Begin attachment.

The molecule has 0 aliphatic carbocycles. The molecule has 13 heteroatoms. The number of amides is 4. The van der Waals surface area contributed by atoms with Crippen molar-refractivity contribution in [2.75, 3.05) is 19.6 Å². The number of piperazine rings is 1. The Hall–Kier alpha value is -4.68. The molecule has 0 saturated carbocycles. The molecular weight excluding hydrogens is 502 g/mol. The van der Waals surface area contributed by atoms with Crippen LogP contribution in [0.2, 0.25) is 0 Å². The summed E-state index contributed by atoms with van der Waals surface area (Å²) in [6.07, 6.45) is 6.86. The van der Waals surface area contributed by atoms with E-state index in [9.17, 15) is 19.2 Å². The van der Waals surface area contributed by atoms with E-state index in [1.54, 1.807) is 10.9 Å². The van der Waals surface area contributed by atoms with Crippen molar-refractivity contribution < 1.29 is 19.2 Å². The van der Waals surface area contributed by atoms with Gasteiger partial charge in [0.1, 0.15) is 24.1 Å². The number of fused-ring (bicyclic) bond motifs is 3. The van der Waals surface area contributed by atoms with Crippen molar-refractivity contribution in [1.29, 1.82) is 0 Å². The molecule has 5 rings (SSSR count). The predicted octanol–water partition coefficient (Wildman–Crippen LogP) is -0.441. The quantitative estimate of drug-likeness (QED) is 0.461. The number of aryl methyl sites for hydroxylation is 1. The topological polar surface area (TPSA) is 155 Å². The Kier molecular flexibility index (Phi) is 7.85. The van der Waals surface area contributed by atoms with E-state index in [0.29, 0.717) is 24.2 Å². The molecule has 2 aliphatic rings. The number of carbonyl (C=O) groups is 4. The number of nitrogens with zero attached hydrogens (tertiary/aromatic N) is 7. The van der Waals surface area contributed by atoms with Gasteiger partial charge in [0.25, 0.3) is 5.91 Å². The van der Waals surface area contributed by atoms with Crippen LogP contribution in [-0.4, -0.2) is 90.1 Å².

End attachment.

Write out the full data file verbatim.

The molecule has 0 aliphatic carbocycles. The molecule has 13 heteroatoms. The number of amides is 4. The van der Waals surface area contributed by atoms with Crippen molar-refractivity contribution in [2.75, 3.05) is 19.6 Å². The number of piperazine rings is 1. The Hall–Kier alpha value is -4.68. The molecule has 0 saturated carbocycles. The molecular weight excluding hydrogens is 502 g/mol. The van der Waals surface area contributed by atoms with Crippen LogP contribution in [0.2, 0.25) is 0 Å². The summed E-state index contributed by atoms with van der Waals surface area (Å²) in [6.07, 6.45) is 6.86. The van der Waals surface area contributed by atoms with E-state index in [9.17, 15) is 19.2 Å². The van der Waals surface area contributed by atoms with E-state index in [1.54, 1.807) is 10.9 Å². The van der Waals surface area contributed by atoms with Crippen molar-refractivity contribution < 1.29 is 19.2 Å². The van der Waals surface area contributed by atoms with Gasteiger partial charge in [0.1, 0.15) is 24.1 Å². The number of fused-ring (bicyclic) bond motifs is 3. The van der Waals surface area contributed by atoms with Crippen molar-refractivity contribution in [1.29, 1.82) is 0 Å². The molecule has 5 rings (SSSR count). The predicted octanol–water partition coefficient (Wildman–Crippen LogP) is -0.441. The quantitative estimate of drug-likeness (QED) is 0.461. The number of aryl methyl sites for hydroxylation is 1. The topological polar surface area (TPSA) is 155 Å². The Kier molecular flexibility index (Phi) is 7.85. The van der Waals surface area contributed by atoms with E-state index in [0.29, 0.717) is 24.2 Å². The molecule has 2 aliphatic rings. The number of carbonyl (C=O) groups is 4. The number of nitrogens with zero attached hydrogens (tertiary/aromatic N) is 7. The van der Waals surface area contributed by atoms with Gasteiger partial charge in [0.25, 0.3) is 5.91 Å². The van der Waals surface area contributed by atoms with Crippen LogP contribution in [-0.4, -0.2) is 90.1 Å².